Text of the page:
Public art display causes panic in Shaghai

The Olympics fast approaching, the moral character of the Chinese at large has come under a lot of scrutiny of late. On one side of the debate: the event should be about the athletes, not the politics of the host country; on the other: it’s our moral imperative to boycott everything the person with the loudest-yet-most-righteous voice in the room can shame us into boycotting. Such debates all too often work their way around to the sorts of questions that, in 1984, led Sting to question if the Russians love their children. As it seems we’re likely going to see some manner of Artists United Against Something fundraiser between now and the lighting of the torch in Beijing in four months, it’s refreshing to see a story like this, courtesy of Ananova:

According to the report,

But passers-by mistook them for real people perilously clinging to the buildings, reports News Morning Post.

One grandmother reportedly required hospital treatment after the shock led to a heart attack.

Police say they received several calls about reports of people hanging from buildings and looking like they were preparing to jump.

Everything seems to be in order here, right? While the article is silent on what happened to Liu Jin, the perpetrator of this stunt, the story has all the elements of a properly executed human interest story as visualized by Currier & Ives. Lifelike naked people hanging from the ledges of buildings. Calls to police. Heart attacks by the elderly. An orderly response by trained security professionals. Not only a textbook example of how to respond to public art stunts, but a ringing endorsement that the Chinese are just regular folk who probably do indeed love their children.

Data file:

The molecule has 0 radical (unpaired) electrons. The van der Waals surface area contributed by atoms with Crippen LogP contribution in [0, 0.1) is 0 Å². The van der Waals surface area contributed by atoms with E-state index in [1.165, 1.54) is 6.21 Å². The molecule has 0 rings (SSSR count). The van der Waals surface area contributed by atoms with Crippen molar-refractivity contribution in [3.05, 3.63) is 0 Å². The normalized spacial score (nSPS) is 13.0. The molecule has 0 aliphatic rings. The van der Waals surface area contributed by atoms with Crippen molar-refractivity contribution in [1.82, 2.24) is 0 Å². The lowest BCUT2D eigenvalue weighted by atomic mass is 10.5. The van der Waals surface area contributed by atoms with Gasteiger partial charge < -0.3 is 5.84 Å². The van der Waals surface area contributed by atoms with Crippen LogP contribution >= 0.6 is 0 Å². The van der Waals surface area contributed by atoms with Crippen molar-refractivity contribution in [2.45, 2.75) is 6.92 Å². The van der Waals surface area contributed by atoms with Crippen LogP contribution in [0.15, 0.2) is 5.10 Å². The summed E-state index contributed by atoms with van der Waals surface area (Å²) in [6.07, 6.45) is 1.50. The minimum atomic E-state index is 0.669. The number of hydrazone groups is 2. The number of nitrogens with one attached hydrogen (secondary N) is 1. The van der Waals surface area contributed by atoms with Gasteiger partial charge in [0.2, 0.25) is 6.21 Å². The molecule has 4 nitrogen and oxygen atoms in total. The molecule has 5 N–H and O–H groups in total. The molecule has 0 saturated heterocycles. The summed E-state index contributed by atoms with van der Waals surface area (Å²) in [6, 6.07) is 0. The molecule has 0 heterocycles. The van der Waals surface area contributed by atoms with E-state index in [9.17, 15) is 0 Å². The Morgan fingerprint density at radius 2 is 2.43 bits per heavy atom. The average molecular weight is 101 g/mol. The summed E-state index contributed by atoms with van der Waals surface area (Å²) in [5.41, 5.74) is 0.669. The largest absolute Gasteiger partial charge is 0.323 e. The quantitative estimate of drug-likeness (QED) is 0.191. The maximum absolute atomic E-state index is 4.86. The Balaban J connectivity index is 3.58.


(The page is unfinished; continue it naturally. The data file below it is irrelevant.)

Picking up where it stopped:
Segueing into a separate rant, this story reminded me of a similar event in Boston not too long ago, during which a number of Lite-Brites hung around the city caused a panic not seen since Orson Welles reported Martians landing in New Jersey in 1938.

In the case of Hysteria vs. Aqua Teen Hunger Force, the response went something like this: sighting, panic, media alert, further panic, investigation/revelation of the facts, outrage, arrests, flippant response by perpetrators, further outrage, lawsuit, passage of new law making it illegal to “place a hoax device that results in panic.” I’m just waiting for the next case where the prosecution is tasked with defining what constitutes a ‘hoax device’.

I don’t bring this story up to embarrass Boston, but as an example of cultural solidarity. It’s really just the details that differ. In China, they see people hanging from buildings, call the police, and go into cardiac arrest for fear that some poor, naked stranger might be in peril. In America, we panic, call the police, and take legal action when it turns out we completely over reacted in the first place, in the hope that making people take their shoes off in airports will keep them from wanting to blow things up. They like to panic, we like to panic.

As a control group, I point to the Brits. When notorious street artist, Banksy, painted this little doozy across the street from a children’s hospital public outcry was quite different:

Critiquing the artist’s attention to detail. Where’s the panic? Where’s the outrage? Inhuman, those Brits.


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